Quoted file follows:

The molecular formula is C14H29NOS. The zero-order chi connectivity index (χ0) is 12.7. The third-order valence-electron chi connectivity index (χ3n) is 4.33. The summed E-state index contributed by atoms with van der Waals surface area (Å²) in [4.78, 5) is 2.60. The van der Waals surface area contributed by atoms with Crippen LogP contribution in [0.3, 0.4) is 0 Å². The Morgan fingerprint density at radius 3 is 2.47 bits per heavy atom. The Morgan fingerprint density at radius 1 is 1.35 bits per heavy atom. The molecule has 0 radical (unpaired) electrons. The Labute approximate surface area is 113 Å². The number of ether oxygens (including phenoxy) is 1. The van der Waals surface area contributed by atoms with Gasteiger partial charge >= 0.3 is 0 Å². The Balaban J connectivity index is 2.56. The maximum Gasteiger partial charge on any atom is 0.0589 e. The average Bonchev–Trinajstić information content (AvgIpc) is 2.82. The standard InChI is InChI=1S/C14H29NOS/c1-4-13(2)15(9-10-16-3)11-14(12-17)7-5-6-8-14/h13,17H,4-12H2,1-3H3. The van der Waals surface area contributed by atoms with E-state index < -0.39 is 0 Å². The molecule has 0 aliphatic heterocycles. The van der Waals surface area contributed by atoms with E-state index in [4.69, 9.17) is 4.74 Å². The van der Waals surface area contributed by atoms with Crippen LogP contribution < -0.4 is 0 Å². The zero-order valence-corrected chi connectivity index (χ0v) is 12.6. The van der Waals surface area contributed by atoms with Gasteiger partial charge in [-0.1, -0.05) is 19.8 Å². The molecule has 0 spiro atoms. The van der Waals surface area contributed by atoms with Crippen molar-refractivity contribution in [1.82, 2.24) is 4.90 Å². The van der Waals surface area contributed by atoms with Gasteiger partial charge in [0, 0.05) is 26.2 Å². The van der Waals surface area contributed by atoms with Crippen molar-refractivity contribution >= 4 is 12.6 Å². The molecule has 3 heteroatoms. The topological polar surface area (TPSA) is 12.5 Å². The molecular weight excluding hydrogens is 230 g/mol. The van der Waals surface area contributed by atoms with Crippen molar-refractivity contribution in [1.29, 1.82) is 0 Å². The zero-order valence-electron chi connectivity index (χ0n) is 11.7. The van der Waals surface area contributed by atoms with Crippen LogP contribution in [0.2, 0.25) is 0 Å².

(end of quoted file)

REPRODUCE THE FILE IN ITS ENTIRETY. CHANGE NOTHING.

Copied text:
The molecular formula is C14H29NOS. The zero-order chi connectivity index (χ0) is 12.7. The third-order valence-electron chi connectivity index (χ3n) is 4.33. The summed E-state index contributed by atoms with van der Waals surface area (Å²) in [4.78, 5) is 2.60. The van der Waals surface area contributed by atoms with Crippen LogP contribution in [0.3, 0.4) is 0 Å². The Morgan fingerprint density at radius 3 is 2.47 bits per heavy atom. The Morgan fingerprint density at radius 1 is 1.35 bits per heavy atom. The molecule has 0 radical (unpaired) electrons. The Labute approximate surface area is 113 Å². The number of ether oxygens (including phenoxy) is 1. The van der Waals surface area contributed by atoms with Gasteiger partial charge >= 0.3 is 0 Å². The Balaban J connectivity index is 2.56. The maximum Gasteiger partial charge on any atom is 0.0589 e. The average Bonchev–Trinajstić information content (AvgIpc) is 2.82. The standard InChI is InChI=1S/C14H29NOS/c1-4-13(2)15(9-10-16-3)11-14(12-17)7-5-6-8-14/h13,17H,4-12H2,1-3H3. The van der Waals surface area contributed by atoms with E-state index < -0.39 is 0 Å². The molecule has 0 aliphatic heterocycles. The van der Waals surface area contributed by atoms with E-state index in [4.69, 9.17) is 4.74 Å². The van der Waals surface area contributed by atoms with Crippen LogP contribution < -0.4 is 0 Å². The zero-order valence-corrected chi connectivity index (χ0v) is 12.6. The van der Waals surface area contributed by atoms with Gasteiger partial charge in [-0.1, -0.05) is 19.8 Å². The molecule has 0 spiro atoms. The van der Waals surface area contributed by atoms with Crippen molar-refractivity contribution in [1.82, 2.24) is 4.90 Å². The van der Waals surface area contributed by atoms with Gasteiger partial charge in [0, 0.05) is 26.2 Å². The van der Waals surface area contributed by atoms with Crippen molar-refractivity contribution >= 4 is 12.6 Å². The molecule has 3 heteroatoms. The topological polar surface area (TPSA) is 12.5 Å². The molecular weight excluding hydrogens is 230 g/mol. The van der Waals surface area contributed by atoms with Crippen molar-refractivity contribution in [1.29, 1.82) is 0 Å². The zero-order valence-electron chi connectivity index (χ0n) is 11.7. The van der Waals surface area contributed by atoms with Crippen LogP contribution in [0.2, 0.25) is 0 Å².